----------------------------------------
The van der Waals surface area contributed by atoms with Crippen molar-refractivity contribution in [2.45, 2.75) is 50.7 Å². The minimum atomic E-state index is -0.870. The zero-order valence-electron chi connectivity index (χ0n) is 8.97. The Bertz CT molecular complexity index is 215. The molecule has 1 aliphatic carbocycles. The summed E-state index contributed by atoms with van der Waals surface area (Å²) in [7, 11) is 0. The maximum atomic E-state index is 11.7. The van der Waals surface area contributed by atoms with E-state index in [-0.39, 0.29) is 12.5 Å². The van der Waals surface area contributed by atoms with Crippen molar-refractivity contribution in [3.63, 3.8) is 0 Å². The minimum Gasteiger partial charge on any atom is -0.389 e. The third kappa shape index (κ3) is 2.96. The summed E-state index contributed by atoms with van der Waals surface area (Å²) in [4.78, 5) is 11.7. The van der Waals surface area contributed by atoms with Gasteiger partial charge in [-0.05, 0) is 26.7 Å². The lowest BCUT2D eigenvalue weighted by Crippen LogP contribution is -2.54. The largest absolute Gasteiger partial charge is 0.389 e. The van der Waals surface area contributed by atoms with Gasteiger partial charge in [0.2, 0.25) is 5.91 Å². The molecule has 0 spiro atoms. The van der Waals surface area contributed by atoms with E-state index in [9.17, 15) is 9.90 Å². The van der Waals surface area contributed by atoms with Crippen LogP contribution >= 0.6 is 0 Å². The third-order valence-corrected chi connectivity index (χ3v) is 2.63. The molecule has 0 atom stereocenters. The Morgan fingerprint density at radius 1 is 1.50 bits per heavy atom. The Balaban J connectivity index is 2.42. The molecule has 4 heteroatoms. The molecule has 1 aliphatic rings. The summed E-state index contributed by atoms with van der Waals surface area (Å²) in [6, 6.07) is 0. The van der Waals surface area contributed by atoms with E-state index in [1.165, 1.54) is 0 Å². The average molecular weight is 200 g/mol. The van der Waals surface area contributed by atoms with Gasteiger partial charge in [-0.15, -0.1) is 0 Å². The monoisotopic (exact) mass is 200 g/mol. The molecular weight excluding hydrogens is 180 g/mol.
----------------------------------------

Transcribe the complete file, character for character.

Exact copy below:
The van der Waals surface area contributed by atoms with Crippen molar-refractivity contribution in [2.45, 2.75) is 50.7 Å². The minimum atomic E-state index is -0.870. The zero-order valence-electron chi connectivity index (χ0n) is 8.97. The Bertz CT molecular complexity index is 215. The molecule has 1 aliphatic carbocycles. The summed E-state index contributed by atoms with van der Waals surface area (Å²) in [7, 11) is 0. The maximum atomic E-state index is 11.7. The van der Waals surface area contributed by atoms with E-state index in [-0.39, 0.29) is 12.5 Å². The van der Waals surface area contributed by atoms with Crippen molar-refractivity contribution in [3.63, 3.8) is 0 Å². The minimum Gasteiger partial charge on any atom is -0.389 e. The third kappa shape index (κ3) is 2.96. The summed E-state index contributed by atoms with van der Waals surface area (Å²) in [4.78, 5) is 11.7. The van der Waals surface area contributed by atoms with Gasteiger partial charge in [-0.05, 0) is 26.7 Å². The lowest BCUT2D eigenvalue weighted by Crippen LogP contribution is -2.54. The largest absolute Gasteiger partial charge is 0.389 e. The van der Waals surface area contributed by atoms with Gasteiger partial charge in [0.2, 0.25) is 5.91 Å². The molecule has 0 spiro atoms. The van der Waals surface area contributed by atoms with E-state index in [9.17, 15) is 9.90 Å². The van der Waals surface area contributed by atoms with Crippen LogP contribution >= 0.6 is 0 Å². The third-order valence-corrected chi connectivity index (χ3v) is 2.63. The molecule has 0 atom stereocenters. The Morgan fingerprint density at radius 1 is 1.50 bits per heavy atom. The Balaban J connectivity index is 2.42. The molecule has 4 heteroatoms. The molecule has 1 aliphatic rings. The summed E-state index contributed by atoms with van der Waals surface area (Å²) in [6, 6.07) is 0. The van der Waals surface area contributed by atoms with E-state index in [1.165, 1.54) is 0 Å². The average molecular weight is 200 g/mol. The van der Waals surface area contributed by atoms with Gasteiger partial charge in [-0.15, -0.1) is 0 Å². The monoisotopic (exact) mass is 200 g/mol. The molecular weight excluding hydrogens is 180 g/mol.